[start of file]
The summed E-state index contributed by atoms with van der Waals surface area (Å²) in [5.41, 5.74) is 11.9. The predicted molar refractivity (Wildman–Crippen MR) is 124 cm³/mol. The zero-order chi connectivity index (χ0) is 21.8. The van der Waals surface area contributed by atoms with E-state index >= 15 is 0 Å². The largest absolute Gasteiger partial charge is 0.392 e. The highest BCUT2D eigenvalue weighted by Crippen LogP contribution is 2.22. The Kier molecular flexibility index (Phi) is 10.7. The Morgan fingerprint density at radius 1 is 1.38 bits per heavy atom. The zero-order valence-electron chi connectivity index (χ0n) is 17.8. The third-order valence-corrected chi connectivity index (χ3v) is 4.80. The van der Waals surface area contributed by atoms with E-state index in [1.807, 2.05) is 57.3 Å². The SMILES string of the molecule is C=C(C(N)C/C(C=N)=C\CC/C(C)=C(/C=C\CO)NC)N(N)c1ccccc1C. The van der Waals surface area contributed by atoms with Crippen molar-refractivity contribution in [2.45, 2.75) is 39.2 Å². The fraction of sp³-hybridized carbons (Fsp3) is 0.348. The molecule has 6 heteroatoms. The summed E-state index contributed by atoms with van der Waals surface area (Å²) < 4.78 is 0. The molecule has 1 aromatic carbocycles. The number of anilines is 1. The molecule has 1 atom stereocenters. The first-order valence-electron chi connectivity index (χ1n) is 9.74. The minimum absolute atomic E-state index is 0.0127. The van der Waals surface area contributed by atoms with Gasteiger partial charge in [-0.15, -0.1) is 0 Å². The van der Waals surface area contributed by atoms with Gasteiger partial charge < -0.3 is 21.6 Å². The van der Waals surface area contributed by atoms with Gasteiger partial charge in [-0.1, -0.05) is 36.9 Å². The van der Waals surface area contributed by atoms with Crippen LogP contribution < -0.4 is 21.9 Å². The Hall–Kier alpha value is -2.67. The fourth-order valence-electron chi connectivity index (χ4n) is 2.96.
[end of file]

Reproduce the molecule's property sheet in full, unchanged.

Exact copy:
The summed E-state index contributed by atoms with van der Waals surface area (Å²) in [5.41, 5.74) is 11.9. The predicted molar refractivity (Wildman–Crippen MR) is 124 cm³/mol. The zero-order chi connectivity index (χ0) is 21.8. The van der Waals surface area contributed by atoms with E-state index >= 15 is 0 Å². The largest absolute Gasteiger partial charge is 0.392 e. The highest BCUT2D eigenvalue weighted by Crippen LogP contribution is 2.22. The Kier molecular flexibility index (Phi) is 10.7. The Morgan fingerprint density at radius 1 is 1.38 bits per heavy atom. The zero-order valence-electron chi connectivity index (χ0n) is 17.8. The third-order valence-corrected chi connectivity index (χ3v) is 4.80. The van der Waals surface area contributed by atoms with E-state index in [1.807, 2.05) is 57.3 Å². The SMILES string of the molecule is C=C(C(N)C/C(C=N)=C\CC/C(C)=C(/C=C\CO)NC)N(N)c1ccccc1C. The van der Waals surface area contributed by atoms with Crippen molar-refractivity contribution in [2.45, 2.75) is 39.2 Å². The fraction of sp³-hybridized carbons (Fsp3) is 0.348. The molecule has 6 heteroatoms. The summed E-state index contributed by atoms with van der Waals surface area (Å²) < 4.78 is 0. The molecule has 1 aromatic carbocycles. The number of anilines is 1. The molecule has 1 atom stereocenters. The first-order valence-electron chi connectivity index (χ1n) is 9.74. The minimum absolute atomic E-state index is 0.0127. The van der Waals surface area contributed by atoms with Gasteiger partial charge in [-0.15, -0.1) is 0 Å². The van der Waals surface area contributed by atoms with Gasteiger partial charge < -0.3 is 21.6 Å². The van der Waals surface area contributed by atoms with Gasteiger partial charge in [-0.1, -0.05) is 36.9 Å². The van der Waals surface area contributed by atoms with Crippen LogP contribution < -0.4 is 21.9 Å². The Hall–Kier alpha value is -2.67. The fourth-order valence-electron chi connectivity index (χ4n) is 2.96.